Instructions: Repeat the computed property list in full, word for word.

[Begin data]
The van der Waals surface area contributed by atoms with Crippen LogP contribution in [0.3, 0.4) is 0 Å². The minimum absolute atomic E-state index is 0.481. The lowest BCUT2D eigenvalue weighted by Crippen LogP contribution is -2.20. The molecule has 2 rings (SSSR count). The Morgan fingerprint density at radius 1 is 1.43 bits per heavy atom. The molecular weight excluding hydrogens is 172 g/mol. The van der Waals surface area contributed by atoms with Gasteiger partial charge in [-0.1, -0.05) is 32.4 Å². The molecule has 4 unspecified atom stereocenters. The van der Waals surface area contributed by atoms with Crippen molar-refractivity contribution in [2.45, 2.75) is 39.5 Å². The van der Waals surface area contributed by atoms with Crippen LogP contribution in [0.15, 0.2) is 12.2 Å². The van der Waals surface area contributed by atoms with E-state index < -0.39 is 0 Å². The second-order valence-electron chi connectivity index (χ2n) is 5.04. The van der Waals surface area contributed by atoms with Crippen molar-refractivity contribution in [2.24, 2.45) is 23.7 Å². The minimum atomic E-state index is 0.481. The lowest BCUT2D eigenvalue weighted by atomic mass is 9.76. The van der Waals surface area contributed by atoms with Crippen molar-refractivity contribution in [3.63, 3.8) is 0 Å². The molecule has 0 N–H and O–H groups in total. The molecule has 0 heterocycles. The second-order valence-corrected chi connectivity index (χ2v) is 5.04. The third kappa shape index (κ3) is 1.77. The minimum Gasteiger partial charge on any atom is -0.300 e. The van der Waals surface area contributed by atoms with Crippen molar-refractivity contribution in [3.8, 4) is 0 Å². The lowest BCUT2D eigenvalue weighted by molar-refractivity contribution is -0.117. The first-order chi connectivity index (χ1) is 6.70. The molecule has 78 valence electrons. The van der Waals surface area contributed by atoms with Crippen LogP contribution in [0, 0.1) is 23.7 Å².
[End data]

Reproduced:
The van der Waals surface area contributed by atoms with Crippen LogP contribution in [0.3, 0.4) is 0 Å². The minimum absolute atomic E-state index is 0.481. The lowest BCUT2D eigenvalue weighted by Crippen LogP contribution is -2.20. The molecule has 2 rings (SSSR count). The Morgan fingerprint density at radius 1 is 1.43 bits per heavy atom. The molecular weight excluding hydrogens is 172 g/mol. The van der Waals surface area contributed by atoms with Gasteiger partial charge in [-0.1, -0.05) is 32.4 Å². The molecule has 4 unspecified atom stereocenters. The van der Waals surface area contributed by atoms with Crippen molar-refractivity contribution in [2.45, 2.75) is 39.5 Å². The van der Waals surface area contributed by atoms with Crippen LogP contribution in [0.15, 0.2) is 12.2 Å². The van der Waals surface area contributed by atoms with E-state index < -0.39 is 0 Å². The second-order valence-electron chi connectivity index (χ2n) is 5.04. The van der Waals surface area contributed by atoms with Crippen molar-refractivity contribution in [2.24, 2.45) is 23.7 Å². The minimum atomic E-state index is 0.481. The lowest BCUT2D eigenvalue weighted by atomic mass is 9.76. The van der Waals surface area contributed by atoms with Crippen molar-refractivity contribution in [3.63, 3.8) is 0 Å². The molecule has 0 N–H and O–H groups in total. The molecule has 0 heterocycles. The second-order valence-corrected chi connectivity index (χ2v) is 5.04. The third kappa shape index (κ3) is 1.77. The minimum Gasteiger partial charge on any atom is -0.300 e. The van der Waals surface area contributed by atoms with Crippen molar-refractivity contribution in [3.8, 4) is 0 Å². The lowest BCUT2D eigenvalue weighted by molar-refractivity contribution is -0.117. The first-order chi connectivity index (χ1) is 6.70. The molecule has 78 valence electrons. The van der Waals surface area contributed by atoms with Crippen LogP contribution in [0, 0.1) is 23.7 Å².